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The Playgoer

AT THE FINE ARTS

NO WRITER ATTRIBUTED

Those who find their way into the fine Arts this week will find as the chief bit of amusement a French satire on modern dictators. "Charlemagne" tells the story of a stevedore on a private yacht whose owners are escaping from their responsibility for producing a play that is a fiasco.

There are seven men in all, one the wealthy husband of the leading actress of the piece. Somewhere in the tropics the yacht sinks, and the party is rowed to a desert island by the stevedore. HE is the only real man of the bunch, and after being ordered about by all the others, determines to become their dictator.

He is soon installed as ruler, takes the actress as his queen, attempts to govern, and is summarily robbed of the fruits of his superiority when they are rescued by an airplane. The remainder of the show is irrelevant and rather tedious.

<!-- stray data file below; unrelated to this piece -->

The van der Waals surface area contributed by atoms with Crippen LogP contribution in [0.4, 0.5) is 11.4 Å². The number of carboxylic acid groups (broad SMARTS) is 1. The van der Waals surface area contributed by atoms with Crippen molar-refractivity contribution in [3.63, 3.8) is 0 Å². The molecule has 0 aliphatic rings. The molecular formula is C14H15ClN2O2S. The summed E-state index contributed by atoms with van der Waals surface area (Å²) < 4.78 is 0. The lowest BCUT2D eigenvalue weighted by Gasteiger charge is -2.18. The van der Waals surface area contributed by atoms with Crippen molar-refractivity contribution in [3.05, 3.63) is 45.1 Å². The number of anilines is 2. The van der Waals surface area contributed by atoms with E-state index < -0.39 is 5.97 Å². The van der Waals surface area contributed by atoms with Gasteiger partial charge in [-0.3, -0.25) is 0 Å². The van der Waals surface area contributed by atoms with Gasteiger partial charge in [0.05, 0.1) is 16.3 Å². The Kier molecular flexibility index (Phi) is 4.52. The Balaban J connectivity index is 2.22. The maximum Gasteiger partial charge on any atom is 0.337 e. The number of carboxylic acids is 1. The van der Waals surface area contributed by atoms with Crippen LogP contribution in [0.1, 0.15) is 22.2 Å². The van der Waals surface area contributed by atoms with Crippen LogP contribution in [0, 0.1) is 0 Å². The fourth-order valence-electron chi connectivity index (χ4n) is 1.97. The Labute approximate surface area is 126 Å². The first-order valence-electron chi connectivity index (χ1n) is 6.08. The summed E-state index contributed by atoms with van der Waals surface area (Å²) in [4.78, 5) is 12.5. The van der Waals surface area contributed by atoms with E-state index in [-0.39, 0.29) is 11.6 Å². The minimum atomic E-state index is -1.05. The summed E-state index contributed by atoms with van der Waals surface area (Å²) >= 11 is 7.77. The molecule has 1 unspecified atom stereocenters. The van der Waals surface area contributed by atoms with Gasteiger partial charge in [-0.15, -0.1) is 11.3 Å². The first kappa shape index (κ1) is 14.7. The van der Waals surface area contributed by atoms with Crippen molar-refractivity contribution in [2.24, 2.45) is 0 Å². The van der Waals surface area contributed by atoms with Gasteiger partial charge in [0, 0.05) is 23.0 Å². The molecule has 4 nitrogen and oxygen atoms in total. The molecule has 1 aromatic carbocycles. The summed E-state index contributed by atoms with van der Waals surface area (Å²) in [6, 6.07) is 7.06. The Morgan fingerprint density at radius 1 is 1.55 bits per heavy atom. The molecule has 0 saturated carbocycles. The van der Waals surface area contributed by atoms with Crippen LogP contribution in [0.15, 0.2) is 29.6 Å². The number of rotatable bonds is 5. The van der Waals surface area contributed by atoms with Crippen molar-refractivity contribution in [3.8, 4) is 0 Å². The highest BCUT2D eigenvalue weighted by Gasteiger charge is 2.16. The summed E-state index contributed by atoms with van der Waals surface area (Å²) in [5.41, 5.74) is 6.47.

While "Charlemagne" has some witty lines, and is pleasant enough diversion, one cannot help remembering that Barrie wrote a masterful play in "The Admirable Crichton," and that the French author of "Charlemagne" should have known better than to try to improve on the greatest writer of whimsy the stage has known.

The other attractions on the program are more educational than stimulating. A "short" on animal growth is happily offset by an excellent Mickey Mouse, while the newsreel is less stereotyped than usual. This week's program at the Fine Arts is not up to par; but the season is till young, and there is ample time for improvement.

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